I’m new to privacy. I don’t have a lot of useful insights, but there are some things I’ve realized that I don’t really see talked about a lot, so I thought it would be nice to give more voice to these. Warning, but the biggest reason these aren’t discussed super often is because much of these are niche, but they were things I was surprised about, so my main goal is to make it so that people newer than me are not so surprised by these things.
1. It’s hard/inconvenient/under-discussed finding phone numbers for SMS verification
This has been the biggest surprise for me. It’s pretty easy to find solutions to hide your email address, your payment information, and your name. It’s much harder to do the same, or at least the information isn’t out there. This goes double, because a surprising amount of services will not let you register without a phone number. More than you think, and none of it by necessity. I’ll often find myself on a whim wanting to sign up for something, only to be stopped by a phone number prompt, and I’ll be scouring the internet to find a number I can use. The excuse is almost always for 2fa. Amazon is one of these services, which stinks because it’s cited on the Techlore youtube channel as well as others a a good way to receive packages anonymously. This phone number sign up issue isn’t brought up. I think I found a solution, but I haven’t tried it yet. It literally stops me from signing up to some things because I have no way to get a number for them.
2. Many online shops will not allow you to check out as a guest
Following up from the Amazon thing, you can’t check out as a guest on Amazon and many other websites. You must sign up, which again is a bummer considering how good Amazon lockers are supposed to be for privacy.
3. A lot of advice on privacy online seems to assume that you’re not being private in another way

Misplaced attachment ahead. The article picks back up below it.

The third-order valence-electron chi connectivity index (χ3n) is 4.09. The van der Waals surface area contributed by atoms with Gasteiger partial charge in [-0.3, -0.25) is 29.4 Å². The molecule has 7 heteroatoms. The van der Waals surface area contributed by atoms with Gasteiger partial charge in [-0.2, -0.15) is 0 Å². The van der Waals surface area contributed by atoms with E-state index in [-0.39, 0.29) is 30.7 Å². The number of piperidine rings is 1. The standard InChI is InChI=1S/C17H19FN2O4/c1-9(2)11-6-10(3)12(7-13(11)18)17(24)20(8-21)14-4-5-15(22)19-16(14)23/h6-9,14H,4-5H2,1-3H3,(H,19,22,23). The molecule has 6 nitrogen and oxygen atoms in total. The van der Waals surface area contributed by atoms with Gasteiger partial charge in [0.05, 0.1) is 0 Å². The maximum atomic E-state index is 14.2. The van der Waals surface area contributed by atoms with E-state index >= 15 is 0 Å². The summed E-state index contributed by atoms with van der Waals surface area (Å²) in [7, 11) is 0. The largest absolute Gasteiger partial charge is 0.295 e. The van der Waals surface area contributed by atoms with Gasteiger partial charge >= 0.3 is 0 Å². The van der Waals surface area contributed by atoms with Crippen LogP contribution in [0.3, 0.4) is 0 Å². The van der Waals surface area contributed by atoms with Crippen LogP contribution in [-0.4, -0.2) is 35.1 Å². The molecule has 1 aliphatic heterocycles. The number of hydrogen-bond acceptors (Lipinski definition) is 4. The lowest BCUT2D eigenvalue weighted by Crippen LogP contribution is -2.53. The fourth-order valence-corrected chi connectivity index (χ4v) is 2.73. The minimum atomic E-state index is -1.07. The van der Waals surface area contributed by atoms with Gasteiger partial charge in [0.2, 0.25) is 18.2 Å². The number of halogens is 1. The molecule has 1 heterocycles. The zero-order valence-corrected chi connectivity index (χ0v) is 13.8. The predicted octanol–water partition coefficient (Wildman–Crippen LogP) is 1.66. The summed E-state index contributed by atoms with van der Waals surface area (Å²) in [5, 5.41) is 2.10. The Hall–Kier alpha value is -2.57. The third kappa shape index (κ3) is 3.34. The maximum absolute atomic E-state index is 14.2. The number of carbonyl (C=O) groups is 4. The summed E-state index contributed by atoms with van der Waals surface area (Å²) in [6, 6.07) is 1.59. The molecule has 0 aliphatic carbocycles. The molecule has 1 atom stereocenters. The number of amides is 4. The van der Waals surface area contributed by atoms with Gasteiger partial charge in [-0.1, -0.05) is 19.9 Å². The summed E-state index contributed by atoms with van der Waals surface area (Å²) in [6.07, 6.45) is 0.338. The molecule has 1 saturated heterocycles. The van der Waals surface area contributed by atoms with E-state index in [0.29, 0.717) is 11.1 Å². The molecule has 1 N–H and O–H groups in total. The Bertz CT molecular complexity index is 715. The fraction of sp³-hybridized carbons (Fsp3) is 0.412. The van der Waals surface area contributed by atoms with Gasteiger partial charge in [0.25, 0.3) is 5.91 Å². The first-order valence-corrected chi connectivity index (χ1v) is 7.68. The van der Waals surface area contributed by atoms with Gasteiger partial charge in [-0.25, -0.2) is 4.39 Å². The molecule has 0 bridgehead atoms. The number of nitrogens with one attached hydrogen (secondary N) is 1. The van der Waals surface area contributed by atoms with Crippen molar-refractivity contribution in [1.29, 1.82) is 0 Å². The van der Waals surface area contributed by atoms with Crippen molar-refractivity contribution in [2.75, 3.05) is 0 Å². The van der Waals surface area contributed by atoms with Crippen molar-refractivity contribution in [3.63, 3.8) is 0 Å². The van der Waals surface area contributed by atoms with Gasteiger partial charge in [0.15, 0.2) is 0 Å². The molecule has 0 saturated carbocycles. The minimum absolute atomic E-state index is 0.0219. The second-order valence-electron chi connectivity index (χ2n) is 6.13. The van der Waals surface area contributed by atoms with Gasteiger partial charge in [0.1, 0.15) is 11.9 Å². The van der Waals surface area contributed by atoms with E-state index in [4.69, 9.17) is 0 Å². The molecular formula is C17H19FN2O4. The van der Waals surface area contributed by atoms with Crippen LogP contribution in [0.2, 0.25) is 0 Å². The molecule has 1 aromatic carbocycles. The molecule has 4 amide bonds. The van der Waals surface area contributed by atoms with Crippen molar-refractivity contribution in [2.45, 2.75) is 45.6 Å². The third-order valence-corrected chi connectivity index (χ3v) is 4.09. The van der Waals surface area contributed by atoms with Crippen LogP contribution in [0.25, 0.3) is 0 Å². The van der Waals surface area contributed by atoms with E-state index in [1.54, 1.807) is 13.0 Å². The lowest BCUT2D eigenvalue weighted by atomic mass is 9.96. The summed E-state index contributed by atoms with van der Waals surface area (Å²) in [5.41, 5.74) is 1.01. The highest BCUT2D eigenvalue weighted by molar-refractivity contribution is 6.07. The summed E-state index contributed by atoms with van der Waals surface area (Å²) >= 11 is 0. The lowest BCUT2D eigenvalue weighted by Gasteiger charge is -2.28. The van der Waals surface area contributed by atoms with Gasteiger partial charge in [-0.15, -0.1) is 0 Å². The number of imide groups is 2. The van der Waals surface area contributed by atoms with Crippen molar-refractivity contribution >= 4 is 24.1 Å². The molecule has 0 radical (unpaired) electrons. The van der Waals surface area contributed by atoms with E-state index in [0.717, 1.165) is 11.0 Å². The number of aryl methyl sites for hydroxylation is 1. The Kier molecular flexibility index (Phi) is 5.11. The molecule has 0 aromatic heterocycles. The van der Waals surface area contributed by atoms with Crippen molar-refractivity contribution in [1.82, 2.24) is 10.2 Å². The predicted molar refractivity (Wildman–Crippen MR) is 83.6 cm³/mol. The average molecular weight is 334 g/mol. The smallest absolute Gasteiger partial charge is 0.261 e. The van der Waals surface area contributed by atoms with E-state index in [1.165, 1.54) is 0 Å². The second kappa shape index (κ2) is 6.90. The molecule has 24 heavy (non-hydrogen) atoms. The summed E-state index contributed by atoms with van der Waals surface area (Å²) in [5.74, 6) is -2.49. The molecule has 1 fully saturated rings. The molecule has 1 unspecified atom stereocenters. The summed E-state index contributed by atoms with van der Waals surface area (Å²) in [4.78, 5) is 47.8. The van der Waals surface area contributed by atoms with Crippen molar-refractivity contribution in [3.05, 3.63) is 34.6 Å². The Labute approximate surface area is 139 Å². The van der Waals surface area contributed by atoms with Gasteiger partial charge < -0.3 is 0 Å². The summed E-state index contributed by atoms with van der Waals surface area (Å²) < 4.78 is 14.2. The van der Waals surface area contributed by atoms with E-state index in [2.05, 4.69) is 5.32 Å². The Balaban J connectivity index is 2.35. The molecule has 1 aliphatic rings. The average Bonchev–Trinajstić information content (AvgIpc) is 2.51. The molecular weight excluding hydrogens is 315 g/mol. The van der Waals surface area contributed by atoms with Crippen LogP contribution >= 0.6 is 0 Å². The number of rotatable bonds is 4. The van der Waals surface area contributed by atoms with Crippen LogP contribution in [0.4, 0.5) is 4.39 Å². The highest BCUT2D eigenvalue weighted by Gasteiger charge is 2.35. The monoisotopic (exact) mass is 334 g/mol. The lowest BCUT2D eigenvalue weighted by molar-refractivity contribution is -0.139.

This is difficult to explain. A good example is that it’s often said that when registering a new phone, it should be done far away from your home, and that optimally you would never be on your home wifi with that new phone. This is obviously very inconvenient, but also seems to smuggle in the idea that your home wifi isn’t secure. But there are ways to secure your home wifi. Changing your DNS, hardening your firewall settings, adding security to your switch and router, compartmentalizing what devices on your wifi network have access to which, changing your wifi name and passwords, adding guest wifis to you set up, etc. There isn’t really a lot of information out there on how necessary it is to never be on your wifi if you’ve done all this “hardening” because it seems like all info made on this subject assumes that no one does. My intuition is that there’s a lot of info on privacy that works like this, which makes it tough to know how to act if these things are being done. Like if you live somewhere and there’s no record that you live there, does it then matter for you to not turn on your phone near where you live if it’s assumed that you’ll use no location services while at home with your name attached to it? Answers tho things like these are hard to find.
4. Some privacy alternatives are so superior that you forget that others can be inferior
I used to be one of those people who would use the same few passwords for everything. I used to sign up for everything with a facebook/google log in. I used to give everything my one email address. The one most massive privacy/security combo that improved my quality of life is the password manager/alias email combo. The idea that it’s actually more convenient to not use the same password for everything is kind of mind blowing. I actually get no spam now too. I haven’t gotten a single piece of spam since changing email providers. So it surprises me that you can’t remove deleted contacts from Signal without blocking them, or you can’t have multiple phone numbers signed into the same phone on the same app for some reason or that you can’t change the names or pictures of contacts on Signal without linking Signal to your contacts, or add wallpapers to Signal Desktop. A lot of services in the privacy space are actually pretty bad about feature parity. I’m not really criticizing any of this, I get why it happens, it’s just something you’re not really prepared for until you’re in it.
5. Opsec is WAY more important than privacy/security software/services